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Sharing and Publishing

Dave Lockhart edited this page Feb 19, 2019 · 18 revisions

This article will cover all the different steps to follow after you've built your web component and are ready to publish and share it. You'll want to complete all the steps below so others know to start using it and contributing to it, since this is the best part about shared web components!

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To help application manage which versions of which components they consume, we version our components using semantic versioning. To summarize, if the version is 1.8.5 in the form MAJOR.MINOR.PATCH:

  • The MAJOR version number will increase when we make incompatible API changes
  • The MINOR version will increase when we introduce backwards-compatible features
  • The PATCH version will increase when we make backwards-compatible bug fixes

To release a new version of your web component, all you need to do is create a GitHub release (which uses GitHub tags) against your desired target branch. The target branch will almost always be the master branch, unless you are maintaining multiple Polymer versions, patching previous versions, etc. After making this release, that version will automatically be available from Bower immediately.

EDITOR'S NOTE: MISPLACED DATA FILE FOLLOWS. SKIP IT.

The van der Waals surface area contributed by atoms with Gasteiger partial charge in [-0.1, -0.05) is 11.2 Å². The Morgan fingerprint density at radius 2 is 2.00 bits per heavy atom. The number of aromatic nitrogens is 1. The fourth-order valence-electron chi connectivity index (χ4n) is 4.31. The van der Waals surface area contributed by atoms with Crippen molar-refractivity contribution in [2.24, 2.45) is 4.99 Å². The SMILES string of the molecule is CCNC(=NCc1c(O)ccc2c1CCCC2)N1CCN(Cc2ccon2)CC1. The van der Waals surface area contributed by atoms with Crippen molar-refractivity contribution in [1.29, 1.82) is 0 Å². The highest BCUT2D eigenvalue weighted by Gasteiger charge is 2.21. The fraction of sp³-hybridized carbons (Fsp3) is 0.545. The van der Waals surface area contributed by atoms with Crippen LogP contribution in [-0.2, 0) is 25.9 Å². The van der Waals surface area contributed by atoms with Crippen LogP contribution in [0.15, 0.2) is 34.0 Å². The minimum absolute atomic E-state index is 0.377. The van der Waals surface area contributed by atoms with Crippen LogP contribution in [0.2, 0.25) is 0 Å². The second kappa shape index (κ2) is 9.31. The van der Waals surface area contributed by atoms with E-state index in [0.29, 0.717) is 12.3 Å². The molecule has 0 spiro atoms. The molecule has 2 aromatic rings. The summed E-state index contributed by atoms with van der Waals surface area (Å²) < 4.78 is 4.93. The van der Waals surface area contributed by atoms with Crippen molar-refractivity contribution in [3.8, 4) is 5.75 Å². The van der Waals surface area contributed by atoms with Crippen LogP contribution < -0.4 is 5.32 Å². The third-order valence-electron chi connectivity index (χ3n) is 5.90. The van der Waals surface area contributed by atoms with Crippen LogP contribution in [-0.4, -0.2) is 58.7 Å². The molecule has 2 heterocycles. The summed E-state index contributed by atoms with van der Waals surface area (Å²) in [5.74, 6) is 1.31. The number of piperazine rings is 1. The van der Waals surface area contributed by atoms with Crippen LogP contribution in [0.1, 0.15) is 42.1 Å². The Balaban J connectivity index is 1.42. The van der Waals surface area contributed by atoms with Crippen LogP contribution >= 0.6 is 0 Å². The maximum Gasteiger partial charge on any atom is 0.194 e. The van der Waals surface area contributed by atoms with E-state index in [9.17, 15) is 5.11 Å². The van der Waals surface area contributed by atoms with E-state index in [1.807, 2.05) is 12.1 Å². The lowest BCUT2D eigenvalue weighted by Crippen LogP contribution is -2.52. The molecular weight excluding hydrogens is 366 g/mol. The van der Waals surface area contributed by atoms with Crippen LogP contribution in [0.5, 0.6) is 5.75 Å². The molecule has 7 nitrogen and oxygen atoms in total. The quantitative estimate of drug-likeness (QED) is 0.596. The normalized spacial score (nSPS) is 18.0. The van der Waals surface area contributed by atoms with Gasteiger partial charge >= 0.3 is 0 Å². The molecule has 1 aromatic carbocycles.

To see some examples, you can check out the releases section of other web components (such as icons).

Sharing in #web-platform

In addition to being a great place to ask what web components exist today, the #web-platform channel on Slack is where you'll want to call out the existence of your new shared component!

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This has multiple benefits:

  • People in the channel will know to use your component next time they are looking for that design/functionality, and can work to replace any non-shared versions they may have in their apps
  • People in the channel will become advocates for your component the next time someone else joins and asks what web components exist for them to use!

Blogging about it

In addition to the slack call-out in #web-platform, a blog post on Raining Bytes can be a great way to reach a wider audience with a resource that is easy to find again when needed.

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For a great example, you can check out Margaree's blog post that she published after an overhaul to the button web component and its usage all throughout the monolith.

Anyone can contribute to this blog by updating the GitHub repo.

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